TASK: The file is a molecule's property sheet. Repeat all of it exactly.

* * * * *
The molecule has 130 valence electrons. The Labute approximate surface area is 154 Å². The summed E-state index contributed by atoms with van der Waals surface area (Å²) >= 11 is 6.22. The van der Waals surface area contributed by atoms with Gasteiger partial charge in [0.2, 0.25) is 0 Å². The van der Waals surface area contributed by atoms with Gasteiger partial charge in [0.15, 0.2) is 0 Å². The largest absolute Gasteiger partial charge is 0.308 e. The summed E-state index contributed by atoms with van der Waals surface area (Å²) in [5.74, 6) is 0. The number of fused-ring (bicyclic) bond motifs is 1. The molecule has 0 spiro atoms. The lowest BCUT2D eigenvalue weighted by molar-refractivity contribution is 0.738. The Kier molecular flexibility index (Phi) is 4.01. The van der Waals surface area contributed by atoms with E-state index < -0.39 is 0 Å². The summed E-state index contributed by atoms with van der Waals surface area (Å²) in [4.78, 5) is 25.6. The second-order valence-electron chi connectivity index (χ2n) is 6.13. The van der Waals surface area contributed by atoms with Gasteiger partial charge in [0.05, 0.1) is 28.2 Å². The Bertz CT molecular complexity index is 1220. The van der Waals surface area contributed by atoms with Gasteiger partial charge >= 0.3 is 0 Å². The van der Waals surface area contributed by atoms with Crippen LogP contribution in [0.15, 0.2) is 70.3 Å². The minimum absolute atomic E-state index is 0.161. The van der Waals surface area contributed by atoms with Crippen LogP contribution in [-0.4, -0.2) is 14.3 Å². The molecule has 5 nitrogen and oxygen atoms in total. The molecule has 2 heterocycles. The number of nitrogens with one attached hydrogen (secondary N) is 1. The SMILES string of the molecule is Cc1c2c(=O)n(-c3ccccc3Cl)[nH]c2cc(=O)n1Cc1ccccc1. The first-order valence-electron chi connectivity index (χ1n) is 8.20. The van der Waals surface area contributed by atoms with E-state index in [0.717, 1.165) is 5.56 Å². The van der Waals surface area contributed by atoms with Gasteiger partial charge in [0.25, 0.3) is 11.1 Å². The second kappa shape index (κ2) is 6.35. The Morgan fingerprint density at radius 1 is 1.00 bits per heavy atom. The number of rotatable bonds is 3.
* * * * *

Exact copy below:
The molecule has 130 valence electrons. The Labute approximate surface area is 154 Å². The summed E-state index contributed by atoms with van der Waals surface area (Å²) >= 11 is 6.22. The van der Waals surface area contributed by atoms with Gasteiger partial charge in [0.2, 0.25) is 0 Å². The van der Waals surface area contributed by atoms with Gasteiger partial charge in [0.15, 0.2) is 0 Å². The largest absolute Gasteiger partial charge is 0.308 e. The summed E-state index contributed by atoms with van der Waals surface area (Å²) in [5.74, 6) is 0. The number of fused-ring (bicyclic) bond motifs is 1. The molecule has 0 spiro atoms. The lowest BCUT2D eigenvalue weighted by molar-refractivity contribution is 0.738. The Kier molecular flexibility index (Phi) is 4.01. The van der Waals surface area contributed by atoms with E-state index < -0.39 is 0 Å². The summed E-state index contributed by atoms with van der Waals surface area (Å²) in [4.78, 5) is 25.6. The second-order valence-electron chi connectivity index (χ2n) is 6.13. The van der Waals surface area contributed by atoms with Gasteiger partial charge in [0.05, 0.1) is 28.2 Å². The Bertz CT molecular complexity index is 1220. The van der Waals surface area contributed by atoms with Gasteiger partial charge >= 0.3 is 0 Å². The van der Waals surface area contributed by atoms with Crippen LogP contribution in [0.15, 0.2) is 70.3 Å². The minimum absolute atomic E-state index is 0.161. The van der Waals surface area contributed by atoms with Crippen LogP contribution in [-0.4, -0.2) is 14.3 Å². The molecule has 5 nitrogen and oxygen atoms in total. The molecule has 2 heterocycles. The number of nitrogens with one attached hydrogen (secondary N) is 1. The SMILES string of the molecule is Cc1c2c(=O)n(-c3ccccc3Cl)[nH]c2cc(=O)n1Cc1ccccc1. The first-order valence-electron chi connectivity index (χ1n) is 8.20. The van der Waals surface area contributed by atoms with E-state index in [0.717, 1.165) is 5.56 Å². The van der Waals surface area contributed by atoms with Gasteiger partial charge in [0.25, 0.3) is 11.1 Å². The second kappa shape index (κ2) is 6.35. The Morgan fingerprint density at radius 1 is 1.00 bits per heavy atom. The number of rotatable bonds is 3.